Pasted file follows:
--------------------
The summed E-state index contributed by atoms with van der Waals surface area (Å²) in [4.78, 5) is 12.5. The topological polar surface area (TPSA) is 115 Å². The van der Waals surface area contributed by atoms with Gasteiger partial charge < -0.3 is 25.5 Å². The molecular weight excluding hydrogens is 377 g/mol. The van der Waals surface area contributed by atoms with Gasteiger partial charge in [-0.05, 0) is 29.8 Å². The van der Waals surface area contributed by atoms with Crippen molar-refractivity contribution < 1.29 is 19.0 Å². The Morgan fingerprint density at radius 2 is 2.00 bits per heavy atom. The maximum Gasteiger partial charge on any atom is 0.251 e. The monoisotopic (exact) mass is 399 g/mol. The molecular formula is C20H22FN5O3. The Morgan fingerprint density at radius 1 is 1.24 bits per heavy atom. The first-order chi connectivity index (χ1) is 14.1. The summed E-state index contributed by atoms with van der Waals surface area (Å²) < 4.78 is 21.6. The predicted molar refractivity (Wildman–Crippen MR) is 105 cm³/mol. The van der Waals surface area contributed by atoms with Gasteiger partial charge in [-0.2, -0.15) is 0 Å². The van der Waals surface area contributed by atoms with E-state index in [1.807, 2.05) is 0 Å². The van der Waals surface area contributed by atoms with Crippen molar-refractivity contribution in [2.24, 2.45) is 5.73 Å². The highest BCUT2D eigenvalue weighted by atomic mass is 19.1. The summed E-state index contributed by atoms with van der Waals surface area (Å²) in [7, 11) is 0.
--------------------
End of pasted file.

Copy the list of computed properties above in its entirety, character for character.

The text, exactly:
The summed E-state index contributed by atoms with van der Waals surface area (Å²) in [4.78, 5) is 12.5. The topological polar surface area (TPSA) is 115 Å². The van der Waals surface area contributed by atoms with Gasteiger partial charge < -0.3 is 25.5 Å². The molecular weight excluding hydrogens is 377 g/mol. The van der Waals surface area contributed by atoms with Gasteiger partial charge in [-0.05, 0) is 29.8 Å². The van der Waals surface area contributed by atoms with Crippen molar-refractivity contribution < 1.29 is 19.0 Å². The Morgan fingerprint density at radius 2 is 2.00 bits per heavy atom. The maximum Gasteiger partial charge on any atom is 0.251 e. The monoisotopic (exact) mass is 399 g/mol. The molecular formula is C20H22FN5O3. The Morgan fingerprint density at radius 1 is 1.24 bits per heavy atom. The first-order chi connectivity index (χ1) is 14.1. The summed E-state index contributed by atoms with van der Waals surface area (Å²) < 4.78 is 21.6. The predicted molar refractivity (Wildman–Crippen MR) is 105 cm³/mol. The van der Waals surface area contributed by atoms with Gasteiger partial charge in [-0.2, -0.15) is 0 Å². The van der Waals surface area contributed by atoms with E-state index in [1.807, 2.05) is 0 Å². The van der Waals surface area contributed by atoms with Crippen molar-refractivity contribution in [2.24, 2.45) is 5.73 Å². The highest BCUT2D eigenvalue weighted by atomic mass is 19.1. The summed E-state index contributed by atoms with van der Waals surface area (Å²) in [7, 11) is 0.